Windsurfing back in the Olympics!

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The International Sailing Federation (ISAF) reinstated windsurfing into the Olympics program Saturday, overturning a vote from earlier this year that kicked the sailing discipline out of the Games in exchange for increasingly popular sport of kite boarding.

Meanwhile, the rug was pulled from underneath the kite boarding community, including billionaire mogul Richard Branson, who wrote that the reinstatement of wind surfing is a sad day for his favorite sport.

“Their original decision was the right one and a brave one,” Branson wrote. “Although my own feeling is that there is room for both sports in the Olympics. If they had to drop anything it should have been one of the less exciting sailing races, which really don’t capture the public’s imagination.

‘Kitesurfing is one of the greatest spectator sports around, pitting man against the elements. After a magnificent summer, it leaves the Olympics the poorer for this decision.”

Windsurfing had been knocked out of the Olympics by a 19-to-17 majority during an ISAF council vote during back in May, but Spain, as well as a few other countries, claimed that “language difficulties” and confusion led to them accidentally voting in favor of kite boarding.

British silver medal windsurfer, Nick Dempsey, who dubbed the May vote a “massive mistake,” “short-sighted” and even called kite boarding too dangerous for the Olympics couldn’t be more thrilled. He tweeted “Windsurfing is back!!!!! No kiteboarding in Rio. This is the right decision……”

He that hath the steerage of my course, direct my sail!

World Cup champ lands first quad cork 1800 (video)

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Switzerland’s Andri Ragettli landed what’s being touted as the first ski quad cork 1800 in a video published recently.

Ragettli, 18, is one of the leading slopestyle skiers in the world. He won the World Cup season title in 2015-16 and placed second this year, in addition to fifth- and sixth-place finishes at the last two Winter X Games.

Previously, Ragettli became the first slopestyle skier to land back-to-back triples in a full competition at the 2016 Winter X Games, according to ESPN.com.

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MORE: McMorris’ brother details life-threatening crash

Mark McMorris’ brother details snowboarder’s life-threatening crash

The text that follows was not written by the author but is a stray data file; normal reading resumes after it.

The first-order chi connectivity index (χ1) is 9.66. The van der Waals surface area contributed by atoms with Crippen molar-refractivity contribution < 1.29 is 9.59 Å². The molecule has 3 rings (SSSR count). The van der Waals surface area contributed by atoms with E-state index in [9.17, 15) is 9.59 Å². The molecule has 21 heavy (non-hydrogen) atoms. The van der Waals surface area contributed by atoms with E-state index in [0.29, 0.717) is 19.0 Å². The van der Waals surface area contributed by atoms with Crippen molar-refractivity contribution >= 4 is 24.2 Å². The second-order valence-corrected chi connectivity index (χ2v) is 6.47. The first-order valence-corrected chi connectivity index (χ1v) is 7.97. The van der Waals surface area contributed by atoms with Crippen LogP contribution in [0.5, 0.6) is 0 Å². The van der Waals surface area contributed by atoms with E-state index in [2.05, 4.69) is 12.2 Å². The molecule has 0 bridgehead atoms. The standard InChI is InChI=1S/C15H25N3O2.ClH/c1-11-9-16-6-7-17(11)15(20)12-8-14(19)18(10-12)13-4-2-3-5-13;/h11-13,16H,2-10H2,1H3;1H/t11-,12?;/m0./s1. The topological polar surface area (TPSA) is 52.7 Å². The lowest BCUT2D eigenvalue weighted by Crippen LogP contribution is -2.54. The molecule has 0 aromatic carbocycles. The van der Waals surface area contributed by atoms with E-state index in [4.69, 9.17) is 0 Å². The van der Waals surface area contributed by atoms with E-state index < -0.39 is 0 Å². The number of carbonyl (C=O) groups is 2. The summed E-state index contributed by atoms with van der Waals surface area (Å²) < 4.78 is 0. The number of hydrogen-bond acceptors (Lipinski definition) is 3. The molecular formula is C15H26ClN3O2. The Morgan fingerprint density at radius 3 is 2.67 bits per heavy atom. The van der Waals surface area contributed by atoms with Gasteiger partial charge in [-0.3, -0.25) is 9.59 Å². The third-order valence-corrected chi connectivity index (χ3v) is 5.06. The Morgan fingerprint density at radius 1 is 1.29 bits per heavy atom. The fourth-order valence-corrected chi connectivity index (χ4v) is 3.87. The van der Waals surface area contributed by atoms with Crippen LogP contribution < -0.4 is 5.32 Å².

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Mark McMorris‘ life was in danger after the snowboarder crashed into an area of trees riding in the backcountry in British Columbia on Saturday, according to Postmedia News, quoting older brother Craig.

Craig was there when McMorris, the Sochi slopestyle bronze medalist, suffered a fractured jaw, fractured left arm, ruptured spleen, stable pelvic fracture, rib fractures and a collapsed left lung.

McMorris was found conscious, but he was struggling to breathe with blood in his mouth, according to Canadian media.

“You can die from that, from bleeding out,” Craig said, according to Postmedia News. “But it was so hard for him to breathe, so that was my biggest concern with time. I communicated that to the search and rescue, and that’s why they got there as fast as they possibly could. Mark knew it was super bad. I knew it was super bad. But you just have to think positive, and that’s why he is still here.

More details of the rescue, via Postmedia News:

Craig McMorris and a handful of friends on site peeled off their jackets to create a nest for the injured Olympian. The couldn’t move him for fear of a spinal cord injury, and hypothermia was a real danger while waiting about 90 minutes for search and rescue personnel to arrive. Every minute counted due to the ruptured spleen.

“I’ve been involved in backcountry rescues before,” Craig said, according to the Canadian Press. “This was by far the gnarliest and most severe.”

An airlift to a hospital, two surgeries and two days later, McMorris was looking more upbeat in his hospital bed on both brothers’ Instagram pages Monday.

He has been named to Canada’s Olympic team for PyeongChang, and Craig believes he will be there to compete. Before the accident, McMorris was considered a gold-medal threat in slopestyle and the new event of big air.

“It’s been 48 hours, and he’s gone from being the most broken human to talking and communicating,” Craig said, according to Postmedia News. “In his mind, he’s going to the Olympics. In my mind, he’s going to the Olympics. There’s no reason why he can’t.”

McMorris has come back from injury before, but not this severe.

He won bronze in the first Olympic snowboard slopestyle event in Sochi, competing 12 days after breaking a rib.

He has already come back in this Olympic cycle from breaking his right femur in an Air and Style big air run in Los Angeles on Feb. 21, 2016.

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MORE: McMorris, after horrible injury, ups risk for 2 golds in PyeongChang

Kids tough as nails. All good news from here on out. So much love

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